An Eclectic Approach to Estimating U.S. Potential GDP
No abstract is available for this item.
Volume (Year): 31 (2006)
Issue (Month): 4 (November)
|Contact details of provider:|| Web page: http://www.springer.com|
|Order Information:||Web: http://www.springer.com/economics/econometrics/journal/181/PS2|
Please report citation or reference errors to , or , if you are the registered author of the cited work, log in to your RePEc Author Service profile, click on "citations" and make appropriate adjustments.:
- Blanchard, Olivier Jean & Quah, Danny, 1989.
"The Dynamic Effects of Aggregate Demand and Supply Disturbances,"
American Economic Review,
American Economic Association, vol. 79(4), pages 655-673, September.
- Olivier Jean Blanchard & Danny Quah, 1988. "The Dynamic Effects of Aggregate Demand and Supply Disturbance," Working papers 497, Massachusetts Institute of Technology (MIT), Department of Economics.
- Olivier Jean Blanchard & Danny Quah, 1988. "The Dynamic Effects of Aggregate Demand and Supply Disturbances," NBER Working Papers 2737, National Bureau of Economic Research, Inc.
- Frédérick Demers, 2003. "The Canadian Phillips Curve and Regime Shifting," Staff Working Papers 03-32, Bank of Canada.
- Kichian, Maral, 1999. "Measuring Potential Output within a State-Space Framework," Staff Working Papers 99-9, Bank of Canada.
- Dale W. Jorgenson & Mun S. Ho & Kevin J. Stiroh, 2006. "Projecting Productivity Growth: Lessons from the US Growth Resurgence," Chapters,in: The New Economy and Beyond, chapter 2 Edward Elgar Publishing.
- Dale W. Jorgenson & Mun S. Ho & Kevin J. Stiroh, 2002. "Projecting productivity growth: lessons from the U.S. growth resurgence," Economic Review, Federal Reserve Bank of Atlanta, issue Q3, pages 1-13.
- Ho, Mun & Jorgenson, Dale & Stiroh, Kevin, 2002. "Projecting Productivity Growth: Lessons from the U.S. Growth Resurgence," Discussion Papers dp-02-42, Resources For the Future.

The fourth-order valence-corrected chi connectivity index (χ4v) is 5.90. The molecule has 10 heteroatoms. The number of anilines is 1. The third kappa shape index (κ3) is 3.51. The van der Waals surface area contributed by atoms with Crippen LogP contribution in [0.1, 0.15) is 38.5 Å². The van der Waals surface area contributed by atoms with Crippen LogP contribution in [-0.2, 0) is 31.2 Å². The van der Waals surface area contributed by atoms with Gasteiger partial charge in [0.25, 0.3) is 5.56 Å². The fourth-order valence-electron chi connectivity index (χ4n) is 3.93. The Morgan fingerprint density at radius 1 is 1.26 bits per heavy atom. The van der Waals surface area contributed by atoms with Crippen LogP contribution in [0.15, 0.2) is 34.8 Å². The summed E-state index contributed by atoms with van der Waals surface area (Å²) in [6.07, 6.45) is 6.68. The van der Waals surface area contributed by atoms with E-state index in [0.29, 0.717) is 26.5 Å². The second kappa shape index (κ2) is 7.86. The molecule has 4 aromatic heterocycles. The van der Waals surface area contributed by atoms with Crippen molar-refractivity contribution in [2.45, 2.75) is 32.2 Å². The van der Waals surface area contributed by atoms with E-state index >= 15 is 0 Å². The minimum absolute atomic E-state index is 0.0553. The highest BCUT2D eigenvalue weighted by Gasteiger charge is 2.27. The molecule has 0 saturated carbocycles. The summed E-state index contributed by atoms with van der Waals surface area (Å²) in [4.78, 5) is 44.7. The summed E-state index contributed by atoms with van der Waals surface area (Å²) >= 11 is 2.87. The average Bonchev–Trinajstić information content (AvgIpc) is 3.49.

- Oliner, Stephen D. & Sichel, Daniel E., 2003. "Information technology and productivity: where are we now and where are we going?," Journal of Policy Modeling, Elsevier, vol. 25(5), pages 477-503, July.
- Stephen D. Oliner & Daniel E. Sichel, 2002. "Information technology and productivity: where are we now and where are we going?," Economic Review, Federal Reserve Bank of Atlanta, issue Q3, pages 15-44.
- Stephen D. Oliner & Daniel E. Sichel, 2002. "Information technology and productivity: where are we now and where are we going?," Finance and Economics Discussion Series 2002-29, Board of Governors of the Federal Reserve System (U.S.).
- Jean-Philippe Cayen & Simon van Norden, 2002. "La fiabilité des estimations de l'écart de production au Canada," Staff Working Papers 02-10, Bank of Canada.
- Peter C.B. Phillips, 1998. "Econometric Analysis of Fisher's Equation," Cowles Foundation Discussion Papers 1180, Cowles Foundation for Research in Economics, Yale University. Full references (including those not matched with items on IDEAS)
When requesting a correction, please mention this item's handle: RePEc:spr:empeco:v:31:y:2006:i:4:p:951-975. See general information about how to correct material in RePEc.
For technical questions regarding this item, or to correct its authors, title, abstract, bibliographic or download information, contact: (Sonal Shukla)or (Rebekah McClure)
If you have authored this item and are not yet registered with RePEc, we encourage you to do it here. This allows to link your profile to this item. It also allows you to accept potential citations to this item that we are uncertain about.
If references are entirely missing, you can add them using this form.
If the full references list an item that is present in RePEc, but the system did not link to it, you can help with this form.
If you know of missing items citing this one, you can help us creating those links by adding the relevant references in the same way as above, for each refering item. If you are a registered author of this item, you may also want to check the "citations" tab in your profile, as there may be some citations waiting for confirmation.
Please note that corrections may take a couple of weeks to filter through the various RePEc services.